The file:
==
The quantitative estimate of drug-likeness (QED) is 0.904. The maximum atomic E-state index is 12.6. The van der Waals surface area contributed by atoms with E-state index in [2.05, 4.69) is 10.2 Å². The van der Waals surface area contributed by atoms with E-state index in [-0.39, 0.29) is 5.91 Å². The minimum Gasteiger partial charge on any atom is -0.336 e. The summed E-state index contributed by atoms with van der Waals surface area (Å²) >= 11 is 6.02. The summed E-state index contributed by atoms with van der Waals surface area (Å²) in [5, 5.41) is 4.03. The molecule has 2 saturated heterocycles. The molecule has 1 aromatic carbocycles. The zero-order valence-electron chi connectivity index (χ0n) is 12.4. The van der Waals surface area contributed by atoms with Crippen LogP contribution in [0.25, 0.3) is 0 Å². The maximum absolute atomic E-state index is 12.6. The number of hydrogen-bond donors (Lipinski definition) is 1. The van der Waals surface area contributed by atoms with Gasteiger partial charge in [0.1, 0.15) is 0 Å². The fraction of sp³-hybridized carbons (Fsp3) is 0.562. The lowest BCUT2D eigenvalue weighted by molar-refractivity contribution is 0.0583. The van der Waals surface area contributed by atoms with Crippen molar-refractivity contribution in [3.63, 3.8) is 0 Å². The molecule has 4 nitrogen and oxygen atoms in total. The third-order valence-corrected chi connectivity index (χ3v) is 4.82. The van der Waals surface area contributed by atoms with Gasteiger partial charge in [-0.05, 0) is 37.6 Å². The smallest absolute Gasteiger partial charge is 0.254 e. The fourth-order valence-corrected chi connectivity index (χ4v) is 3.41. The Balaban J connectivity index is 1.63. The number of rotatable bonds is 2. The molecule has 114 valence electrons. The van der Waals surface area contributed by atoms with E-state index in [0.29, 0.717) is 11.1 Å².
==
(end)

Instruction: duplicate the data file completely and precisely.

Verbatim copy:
The quantitative estimate of drug-likeness (QED) is 0.904. The maximum atomic E-state index is 12.6. The van der Waals surface area contributed by atoms with E-state index in [2.05, 4.69) is 10.2 Å². The van der Waals surface area contributed by atoms with E-state index in [-0.39, 0.29) is 5.91 Å². The minimum Gasteiger partial charge on any atom is -0.336 e. The summed E-state index contributed by atoms with van der Waals surface area (Å²) >= 11 is 6.02. The summed E-state index contributed by atoms with van der Waals surface area (Å²) in [5, 5.41) is 4.03. The molecule has 2 saturated heterocycles. The molecule has 1 aromatic carbocycles. The zero-order valence-electron chi connectivity index (χ0n) is 12.4. The van der Waals surface area contributed by atoms with Crippen LogP contribution in [0.25, 0.3) is 0 Å². The maximum absolute atomic E-state index is 12.6. The number of hydrogen-bond donors (Lipinski definition) is 1. The van der Waals surface area contributed by atoms with Gasteiger partial charge in [0.1, 0.15) is 0 Å². The fraction of sp³-hybridized carbons (Fsp3) is 0.562. The lowest BCUT2D eigenvalue weighted by molar-refractivity contribution is 0.0583. The van der Waals surface area contributed by atoms with Crippen molar-refractivity contribution in [3.63, 3.8) is 0 Å². The molecule has 4 nitrogen and oxygen atoms in total. The third-order valence-corrected chi connectivity index (χ3v) is 4.82. The van der Waals surface area contributed by atoms with Gasteiger partial charge in [-0.05, 0) is 37.6 Å². The smallest absolute Gasteiger partial charge is 0.254 e. The fourth-order valence-corrected chi connectivity index (χ4v) is 3.41. The Balaban J connectivity index is 1.63. The number of rotatable bonds is 2. The molecule has 114 valence electrons. The van der Waals surface area contributed by atoms with E-state index in [0.29, 0.717) is 11.1 Å².